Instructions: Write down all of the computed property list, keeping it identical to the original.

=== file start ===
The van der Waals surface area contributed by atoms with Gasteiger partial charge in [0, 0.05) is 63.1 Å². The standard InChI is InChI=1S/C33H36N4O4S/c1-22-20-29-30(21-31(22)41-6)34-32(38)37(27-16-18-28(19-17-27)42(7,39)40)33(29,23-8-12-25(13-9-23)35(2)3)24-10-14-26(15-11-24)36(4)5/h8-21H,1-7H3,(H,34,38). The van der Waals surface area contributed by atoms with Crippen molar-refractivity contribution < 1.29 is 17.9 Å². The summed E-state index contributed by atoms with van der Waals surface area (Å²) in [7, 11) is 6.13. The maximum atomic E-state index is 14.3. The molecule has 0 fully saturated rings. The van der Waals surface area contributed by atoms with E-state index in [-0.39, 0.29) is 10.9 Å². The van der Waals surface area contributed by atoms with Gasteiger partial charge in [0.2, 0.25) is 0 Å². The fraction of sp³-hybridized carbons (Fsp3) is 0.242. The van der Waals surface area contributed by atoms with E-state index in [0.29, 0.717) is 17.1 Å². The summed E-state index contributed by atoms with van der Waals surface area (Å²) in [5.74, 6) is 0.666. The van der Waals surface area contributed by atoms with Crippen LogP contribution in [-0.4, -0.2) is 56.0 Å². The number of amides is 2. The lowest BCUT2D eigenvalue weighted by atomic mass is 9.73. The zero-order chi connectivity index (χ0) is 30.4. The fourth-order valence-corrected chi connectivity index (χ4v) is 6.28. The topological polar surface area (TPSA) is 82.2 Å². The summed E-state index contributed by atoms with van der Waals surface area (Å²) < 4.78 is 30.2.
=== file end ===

The van der Waals surface area contributed by atoms with Gasteiger partial charge in [0, 0.05) is 63.1 Å². The standard InChI is InChI=1S/C33H36N4O4S/c1-22-20-29-30(21-31(22)41-6)34-32(38)37(27-16-18-28(19-17-27)42(7,39)40)33(29,23-8-12-25(13-9-23)35(2)3)24-10-14-26(15-11-24)36(4)5/h8-21H,1-7H3,(H,34,38). The van der Waals surface area contributed by atoms with Crippen molar-refractivity contribution < 1.29 is 17.9 Å². The summed E-state index contributed by atoms with van der Waals surface area (Å²) in [7, 11) is 6.13. The maximum atomic E-state index is 14.3. The molecule has 0 fully saturated rings. The van der Waals surface area contributed by atoms with E-state index in [-0.39, 0.29) is 10.9 Å². The van der Waals surface area contributed by atoms with Gasteiger partial charge in [0.2, 0.25) is 0 Å². The fraction of sp³-hybridized carbons (Fsp3) is 0.242. The van der Waals surface area contributed by atoms with E-state index in [0.29, 0.717) is 17.1 Å². The summed E-state index contributed by atoms with van der Waals surface area (Å²) in [5.74, 6) is 0.666. The van der Waals surface area contributed by atoms with Crippen LogP contribution in [-0.4, -0.2) is 56.0 Å². The number of amides is 2. The lowest BCUT2D eigenvalue weighted by atomic mass is 9.73. The zero-order chi connectivity index (χ0) is 30.4. The fourth-order valence-corrected chi connectivity index (χ4v) is 6.28. The topological polar surface area (TPSA) is 82.2 Å². The summed E-state index contributed by atoms with van der Waals surface area (Å²) < 4.78 is 30.2.